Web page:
In 13 ASD subjects, mitochondrial respiration was measured at 2–3 time-points along with cytokine profiles by PBMo. Repeated measures regression demonstrated that IL-1ß/IL-10 ratios under CL097 stimulated cultures were positively associated with ALR (p = 0.026), MRC (p = 0.014), and RC (p = 0.0294). In these samples, mitochondrial respiration appeared to change in some ASD subjects, while these values remained stable in others (Figure 3). However, these numbers are too small to confirm this trend and further studies are required.
Figure 3. (A–D) Changes in mitochondrial respiration (PLR, ALR, MRC, and RC) in ASD subjects studied at 2–3 time points, showing that in some ASD subjects revealed stable these parameters, while others show fluctuating these parameters. Five ASD subjects (4 males and 1 female) showed stable clinical conditions without fluctuating behavioral symptoms, while 8 ASD subjects (7 males and 1 female) revealed fluctuating behavioral symptoms (anxiety, irritability, OCD, and self-injurious behaviors) along with fluctuating GI (diarrhea alternating with constipation) symptoms.
We also assessed the associations between monocyte cytokine profiles and ALR/PLR, MRC/PLR, and RC/PLR ratios, as markers of ETC efficiency. We observed positive associations mainly between these ETC efficiency markers and IL-1ß and IL-6 levels under LPS stimulated culture conditions (Table 3). The results of association analysis between RC/PLR and monocyte cytokine profiles are almost identical to those between MRC/PLR and cytokine profiles (data now shown). We did not observe significant associations between monocyte cytokine levels and ETC efficiency parameters in non-ASD controls.
Clinical Features of IL-1ß/IL-10 Ratio Based ASD Subgroups
Clinical features of ASD subjects in the ASD subgroups are summarized in Table 4. We found frequency of history of NFA differed across the ASD subgroups; frequency of history of NFA was higher in the low ratio ASD subgroup than normal ratio group (p < 0.05 by Fisher's exact test). Disturbed sleep was reported at a higher frequency in the lower ratio ASD subgroup than in normal ratio ASD subgroup (p < 0.05 by Fisher's exact test). No difference was found in frequency in seizures, SAD, asthma, or AR among the IL-1ß/IL-10 ratio based ASD subgroups.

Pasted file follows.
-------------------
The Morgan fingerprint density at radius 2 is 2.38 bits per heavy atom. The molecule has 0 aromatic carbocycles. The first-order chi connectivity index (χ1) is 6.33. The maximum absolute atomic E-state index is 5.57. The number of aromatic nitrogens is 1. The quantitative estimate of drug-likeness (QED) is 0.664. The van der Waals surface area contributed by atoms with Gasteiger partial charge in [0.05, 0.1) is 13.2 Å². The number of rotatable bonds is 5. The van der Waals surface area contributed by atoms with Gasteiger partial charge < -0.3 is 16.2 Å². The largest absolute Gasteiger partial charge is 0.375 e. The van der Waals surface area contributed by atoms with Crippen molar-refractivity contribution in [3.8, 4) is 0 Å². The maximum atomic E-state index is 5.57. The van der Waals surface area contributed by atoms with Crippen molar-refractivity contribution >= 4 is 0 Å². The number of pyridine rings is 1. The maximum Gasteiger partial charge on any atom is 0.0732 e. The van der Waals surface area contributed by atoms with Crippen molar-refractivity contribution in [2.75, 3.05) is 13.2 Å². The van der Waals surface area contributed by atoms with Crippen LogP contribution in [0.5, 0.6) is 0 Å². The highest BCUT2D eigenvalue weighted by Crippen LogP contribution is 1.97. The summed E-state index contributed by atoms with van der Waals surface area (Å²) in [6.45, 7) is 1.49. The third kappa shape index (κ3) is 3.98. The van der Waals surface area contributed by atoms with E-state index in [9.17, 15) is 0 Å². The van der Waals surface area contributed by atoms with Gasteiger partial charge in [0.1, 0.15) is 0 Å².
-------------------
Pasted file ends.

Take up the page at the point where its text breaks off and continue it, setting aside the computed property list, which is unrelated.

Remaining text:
Table 4. Demographics and clinical characteristics of the ASD study subjects, when ASD subjects subdivided into the high, normal, and low IL-1ß/IL-10 ratios groups.
Mitochondrial Respiration in IL-1ß/IL-10 Ratio ASD Subgroups
In this study, we found a distribution of ASD PBMo samples into the high, normal, or low IL-1ß/IL-10 ratio subgroups similar to our previous reports (Table 5) (4). Most non-ASD control samples (35/38 sample, 92%) were categorized as normal ratio subgroup. Consistent with our previous results (4), we observed differences in production of monocyte cytokines (IL-6, TNF-α, and CCL2) across the IL-1ß/IL-10 ratio based ASD subgroups (Supplemental Table 1).
Given these results, we then assessed mitochondrial parameters in the IL-1ß/IL-10 based ASD subgroups as summarized in Table 5. MRC and RC differed among the ASD subgroups. Specifically, the high and normal IL-1ß/IL-10 ratio ASD subgroups revealed a higher MRC and RC than non-ASD controls. MRC and RC in the low ratio ASD subgroup did not differ from those in non-ASD controls. Parameters of ETC efficiency (ALR/PLR, MRC/PLR, and RC/PLR ratios) were also assessed in these ASD subgroups. Only RC/PLR ratios revealed changes in association with the IL-1ß/IL-10 ratio based ASD subgrouping (Table 6). Specifically, the high and normal ratio ASD subgroups revealed higher RC/PLR ratios than non-ASD controls.
Table 6. Mitochondrial respiration ratios in the ASD cell subgroups based on IL-1ß/IL-10 ratios by PBMo.
Associations Between Mitochondrial Respiration Parameters and Monocyte Cytokine Profiles in the IL-1ß/IL-10 Based ASD Subgroups
As shown in Table 4, ASD samples as a whole, revealed associations only between PLR and IL-1ß/IL-10 ratios. In contrast, in the IL-1ß/IL-10 based ASD subgroups, ALR and MRC revealed significant associations with the IL-1ß/IL-10 ratios, but not PLR (Table 7). Moreover, associations differed across the IL-1ß/IL-10 based ASD subgroups. Since MRC and RC revealed almost identical results, in this analysis, the results of associations between RC and IL-1ß/IL-10 ratios are not shown in the Table 7.
Table 7. Associations between parameters of mitochondrial respiration (PLR, ALR, and MRC) and IL-1ß/IL-10 ratios by PBMo under various culture conditions.